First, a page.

Study finds if music gives you goosebumps, your brain is pretty special

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Nicola Rachel Colyer
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Much has been said about the power of music, from it’s ability to control the way in which we shop to providing the ultimate environment for relaxation. And while pretty much all of us have that favourite song that we just can’t hear enough, it turns out that some of us experience music in a much deeper way than others. 

Matthew Sachs, now a postgraduate student at the University of Southern California, conducted a study while at Harvard University into the differing physiological impact of listening to music between individuals, in particular looking at why some people report getting the “chills”, i.e. a tingling sensation on the scalp, back of the neck and spine that is often accompanied by goosebumps.

It turns out, if the dulcet tones of your favourite singer or the all-encompassing beat of your most-loved tune gives your more than a mere pleasant auditory experience, your brain may be wired in a special way.

The study looked at the responses of 20 students, 10 of whom had previously experienced the chills when listening to music and 10 that never had. Each participant submitted 3–5 pieces of music; for the “chills group”, these were pieces that reliably induced chills, and for the “no-chill group”, these were the pieces they found most pleasurable. The participants then underwent brain scans before and after listening to the music.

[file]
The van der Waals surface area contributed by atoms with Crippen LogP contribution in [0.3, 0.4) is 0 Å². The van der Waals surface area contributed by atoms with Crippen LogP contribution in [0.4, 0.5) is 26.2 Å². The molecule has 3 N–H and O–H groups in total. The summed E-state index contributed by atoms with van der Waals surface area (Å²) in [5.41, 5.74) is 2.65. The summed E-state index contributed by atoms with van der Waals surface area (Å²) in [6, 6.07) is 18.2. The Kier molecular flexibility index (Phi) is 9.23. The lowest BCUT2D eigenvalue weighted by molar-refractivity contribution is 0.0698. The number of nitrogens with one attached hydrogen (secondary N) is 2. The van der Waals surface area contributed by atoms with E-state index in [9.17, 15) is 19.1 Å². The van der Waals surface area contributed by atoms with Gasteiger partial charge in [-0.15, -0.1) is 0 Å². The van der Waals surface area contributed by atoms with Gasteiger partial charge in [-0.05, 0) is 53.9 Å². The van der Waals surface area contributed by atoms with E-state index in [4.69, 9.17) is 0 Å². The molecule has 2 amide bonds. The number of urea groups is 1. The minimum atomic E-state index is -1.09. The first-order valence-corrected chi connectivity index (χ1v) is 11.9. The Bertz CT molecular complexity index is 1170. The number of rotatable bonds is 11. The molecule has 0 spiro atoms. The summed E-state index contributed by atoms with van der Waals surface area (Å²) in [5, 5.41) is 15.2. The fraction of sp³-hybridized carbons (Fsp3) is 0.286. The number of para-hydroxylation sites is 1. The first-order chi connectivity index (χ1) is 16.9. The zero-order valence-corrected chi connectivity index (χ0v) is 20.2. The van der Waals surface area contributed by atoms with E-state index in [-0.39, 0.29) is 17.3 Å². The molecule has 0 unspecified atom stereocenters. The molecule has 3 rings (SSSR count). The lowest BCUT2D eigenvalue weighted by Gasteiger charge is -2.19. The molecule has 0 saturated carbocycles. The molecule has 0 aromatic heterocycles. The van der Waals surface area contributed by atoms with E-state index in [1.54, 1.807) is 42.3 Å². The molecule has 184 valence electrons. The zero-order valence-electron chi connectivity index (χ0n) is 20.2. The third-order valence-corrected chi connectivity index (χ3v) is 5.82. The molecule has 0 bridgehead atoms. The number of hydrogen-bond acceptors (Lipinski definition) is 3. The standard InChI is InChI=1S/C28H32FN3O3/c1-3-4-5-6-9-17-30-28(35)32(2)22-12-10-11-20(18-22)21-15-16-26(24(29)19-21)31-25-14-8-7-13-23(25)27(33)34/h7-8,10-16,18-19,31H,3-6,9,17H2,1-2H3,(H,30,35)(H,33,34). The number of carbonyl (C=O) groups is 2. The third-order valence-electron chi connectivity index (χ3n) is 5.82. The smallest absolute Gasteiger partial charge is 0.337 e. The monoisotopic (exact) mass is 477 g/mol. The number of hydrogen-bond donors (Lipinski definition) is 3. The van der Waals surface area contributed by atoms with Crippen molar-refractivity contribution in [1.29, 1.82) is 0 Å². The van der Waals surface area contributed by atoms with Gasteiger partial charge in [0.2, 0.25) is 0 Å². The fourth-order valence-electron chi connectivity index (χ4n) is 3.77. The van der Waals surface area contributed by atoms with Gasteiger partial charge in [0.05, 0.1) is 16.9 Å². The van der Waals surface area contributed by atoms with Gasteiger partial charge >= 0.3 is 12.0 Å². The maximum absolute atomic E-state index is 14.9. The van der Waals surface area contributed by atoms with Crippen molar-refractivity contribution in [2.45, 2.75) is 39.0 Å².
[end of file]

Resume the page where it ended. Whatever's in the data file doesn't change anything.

The researchers discovered that those that experienced a heightened physiological response to the music not only had a different reaction to those that didn’t, but that they actually have a different brain structure.

According to The Independent, those in the “chills group” tended to have a denser volume of fibres that connected their auditory cortex and areas that process emotions, which resulted in the two areas communicating better.

Putting it simply, Sachs explained to that “people who get the chills have an enhanced ability to experience intense emotions”.

The study also found that people who are open to experience and have more musical training were more likely to report strong emotional responses and suggested that “social–emotional communication through the auditory channel may offer an evolutionary basis for music making as an aesthetically rewarding function in humans.”

Images: iStock


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Nicola Rachel Colyer

Nicola Colyer is a freelance writer and ex-corporate girl. A francophile and relapsing sugar-free graduate, she'll often be found seeking out the best places for brunch or struggling to choose between a green juice and a G&T.